How to Be a Visible Woman
I have been writing my musings for the past year on the topic of women feeling more and more invisible as they age.
I told you, dear readers, in one of my stories, the word invisible was brought to my attention during a meeting of a women’s group. Before that day, I never equated a woman or a woman’s age with invisibility.
Therefore, I was caught off guard when I heard, “I feel invisible because of my age.” The other women agreed.
I am still, over a year later, bewitched, bothered and bewildered by the word. So are women writers who write about our problem of invisibility relating to age; in books, articles, essays and compositions! The word has gone ballistic. I think there are rational and irrational reasons why stylish women over fifty feel this way.
I also believe no one has to live an invisible lifestyle.
The day I listened to the responses of the women discussing their feelings, on invisibility, I said out loud to the group, “I think of Casper the Ghost when I think of invisible.” I blurted out the sentence because that was my thought. Why? Because I never equated, as I mentioned, the word, invisible, in a human sense.
Now after a year of thought, I get it. Some of us feel very invisible. Widowhood, divorce, lack of friends, and boredom as well as empty nester syndrome, retirement, indifference with a spouse and poor health can create the feeling of invisibility.
When does this happen? Usually after the age of fifty.
So we have a choice dear readers of mine: we can remain invisible Casper the Ghosts or we can, as I always said to my daughters and now to my Grands, in a very upbeat and fast sounding voice, “TRY, TRY, TRY!”
And I say this to you who are feeling in a funk, who are in a rut, who are apathetic, think of that little tugboat that said, “I know I can. I know I can.”
For my own needs, this older woman has no intention of living out her life on the side lines. I am living larger than I ever did, taking risks, constantly learning and as I told one of my girlfriends today, on our almost daily walk, my life is a 9 out of a 10. One of the reasons: I have learned not to marginalize my lifestyle. I have never felt more visible, not to the maddening crowds, but within myself.
And that, dear readers, is your key to visibility. It must come from within you.
Since society is not rushing to your aid, each of you is responsible for finding a solution that works for you and your unique lifestyle. Dye the grey out of your hair if it bothers you, get rid of your glasses (if you think they are aging) and go out and buy a stylish wardrobe. It is in your hands how you decide to physically present yourself, so be true to yourself.
Truthfully, I don’t believe that visibility has anything to do with the color of your hair, glasses versus contacts or stylish clothes. But it is a pick me upper, so go and pick yourself up if you are inclined.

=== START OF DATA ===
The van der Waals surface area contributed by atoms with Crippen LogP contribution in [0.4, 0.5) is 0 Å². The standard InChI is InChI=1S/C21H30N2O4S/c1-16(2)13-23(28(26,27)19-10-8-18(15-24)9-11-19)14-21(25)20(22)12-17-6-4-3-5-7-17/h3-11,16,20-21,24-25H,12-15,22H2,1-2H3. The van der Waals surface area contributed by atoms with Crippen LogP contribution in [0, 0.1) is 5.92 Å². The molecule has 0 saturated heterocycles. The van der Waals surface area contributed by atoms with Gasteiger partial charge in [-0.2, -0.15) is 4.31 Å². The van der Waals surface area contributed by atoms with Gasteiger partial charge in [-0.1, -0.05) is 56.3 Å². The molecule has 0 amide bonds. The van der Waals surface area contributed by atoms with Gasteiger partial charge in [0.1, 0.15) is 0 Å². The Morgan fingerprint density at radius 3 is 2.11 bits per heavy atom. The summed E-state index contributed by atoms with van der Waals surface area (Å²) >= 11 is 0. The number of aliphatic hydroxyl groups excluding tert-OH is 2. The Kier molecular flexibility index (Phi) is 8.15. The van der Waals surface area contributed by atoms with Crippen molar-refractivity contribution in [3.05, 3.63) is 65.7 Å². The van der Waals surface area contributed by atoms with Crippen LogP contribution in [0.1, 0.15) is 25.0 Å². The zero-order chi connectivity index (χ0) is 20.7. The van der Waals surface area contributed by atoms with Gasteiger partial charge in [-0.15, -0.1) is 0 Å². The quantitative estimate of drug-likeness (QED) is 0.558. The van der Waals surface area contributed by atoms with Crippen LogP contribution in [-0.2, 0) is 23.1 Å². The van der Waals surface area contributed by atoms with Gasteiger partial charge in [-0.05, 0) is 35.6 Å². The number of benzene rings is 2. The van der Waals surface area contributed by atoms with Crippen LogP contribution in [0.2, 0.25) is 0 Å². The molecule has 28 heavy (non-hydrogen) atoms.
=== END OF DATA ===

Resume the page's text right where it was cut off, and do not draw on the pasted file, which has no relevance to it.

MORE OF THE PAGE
Aging well is all about your attitude, dear readers of mine. I believe we can all be more visible, vital and relevant in the second halves of our lives.
- Spend time alone. Keep a journal. Love the quiet of the day. Why? Because it gives you time to explore your feelings. Questions yourself, your motivations and your reactions to your experiences. I am not telling you to become a recluse. I am explaining the importance of taking time to be alone.
- Take more risks. Stop being stuck in the past. You will feel better moving forward. Delve into something you have wanted to accomplish.
- No self-pity. Don’t allow your past regrets to saddle you to your past. You want to move forward not bckward.
- Seek out relevant friends who learn and evolve.
- Explore and travel. If you live in the state of Illinois, you can drive to Abraham Lincoln’s library. Not costly, but this little trip will prove fruitful. I visited my high school friends in Kankakee by the Sea. We had lunch. I left with new information, happy as could be and will return this summer to reconnect.
- Desire. Open yourself up to self-awareness and shape your dreams into reality.
Your lifestyle will be determined by your attitude. Your visibility will be determined by your relevance. Remember it is your inner thoughts that will provide you with visibility.
Susan “Honey” Good is the founder of HoneyGood.com where this blog originally appeared. The site is a collection of lessons learned, life advice and insights from not only her, but from a fantastic group of contributing writers, each adding their own spice to the recipe. Honey Good.com representing “a family tree of women” — wives, mothers, daughters, granddaughters, mothers-in-law, daughters-in-law, sisters, aunts, cousins and girlfriends — coming together to talk about what makes them tick as well as what they have in common. Honey Good discusses life experiences with wisdom, humor and intellect, enabling all to attain a “Honey Good Style of Life.”